Wednesday, May 4, 2011

An Atheist Catechism: Part One, The Questions Christians Ask

Christians who object to atheism usually demand that atheists answer the questions that they think their religion answers for them.  I imagine believers in other traditions do the same but I haven't had much experience with them.  Catholicism set the trend with the Catechism - questions and answers for young Catholics to learn. 

There are two problems with the dialogue between Christians and atheists.  The first is that Christians define the  terms and control the territory.  They have well-worn traditions behind them, but little experience asking the questions they should answer.  They only "answer" the questions they have been taught to ask.  There's also some psychological projection going on, in my opinion.  They have so little idea of how others think that they can't conceive of their preconceptions not being shared, only that the conclusions differ.  They seem very concerned about atheists' souls, as if they can conceive of not believing in a god but they can't imagine not believing in a soul.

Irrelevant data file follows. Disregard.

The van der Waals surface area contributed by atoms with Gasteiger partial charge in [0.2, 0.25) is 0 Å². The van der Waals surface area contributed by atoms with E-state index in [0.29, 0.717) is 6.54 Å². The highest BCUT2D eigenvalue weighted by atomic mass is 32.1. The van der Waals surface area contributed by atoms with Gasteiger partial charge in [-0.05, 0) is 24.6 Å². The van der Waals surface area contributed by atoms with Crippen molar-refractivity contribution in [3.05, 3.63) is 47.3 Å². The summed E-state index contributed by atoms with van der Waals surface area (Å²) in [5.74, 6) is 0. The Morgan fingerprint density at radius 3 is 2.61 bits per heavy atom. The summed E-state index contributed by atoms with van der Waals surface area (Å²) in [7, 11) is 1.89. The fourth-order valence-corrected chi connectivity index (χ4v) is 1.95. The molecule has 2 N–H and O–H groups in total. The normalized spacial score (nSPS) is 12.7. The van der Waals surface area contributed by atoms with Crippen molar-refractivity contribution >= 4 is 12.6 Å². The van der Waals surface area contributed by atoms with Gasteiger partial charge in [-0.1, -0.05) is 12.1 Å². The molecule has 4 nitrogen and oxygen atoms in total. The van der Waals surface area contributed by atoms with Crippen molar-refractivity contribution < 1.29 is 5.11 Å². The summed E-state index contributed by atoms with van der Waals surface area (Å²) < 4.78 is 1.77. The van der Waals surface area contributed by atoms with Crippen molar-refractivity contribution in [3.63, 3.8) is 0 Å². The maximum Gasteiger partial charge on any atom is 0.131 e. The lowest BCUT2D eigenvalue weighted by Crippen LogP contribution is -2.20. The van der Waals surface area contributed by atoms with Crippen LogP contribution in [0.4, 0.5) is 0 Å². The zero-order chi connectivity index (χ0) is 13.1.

They want us to have a list of answers that would be parallel to their Catechism (Even if they're not Catholic, they have one of sorts).  So I've decided to give them one.

I've come up with some answers to their (often stupid) questions.    Most of these are questions I've been asked, but I've also seen a lot of the same questions over and over on the interwebs. I think we've all been faced with most of these if we've been at all open about our atheism. My favorite online source for Christian stupidity is the archive of the Atheist Experience call-in cable access show.   (Check out the Atheist Experience blog too!) They get some loop-dee-loos, and they have great answers for the loonies that call in.  I bet there are plenty other zingers out there.  Feel free to add to my list in the comments section.   Part Two will be the questions I'd like to see Christians answer.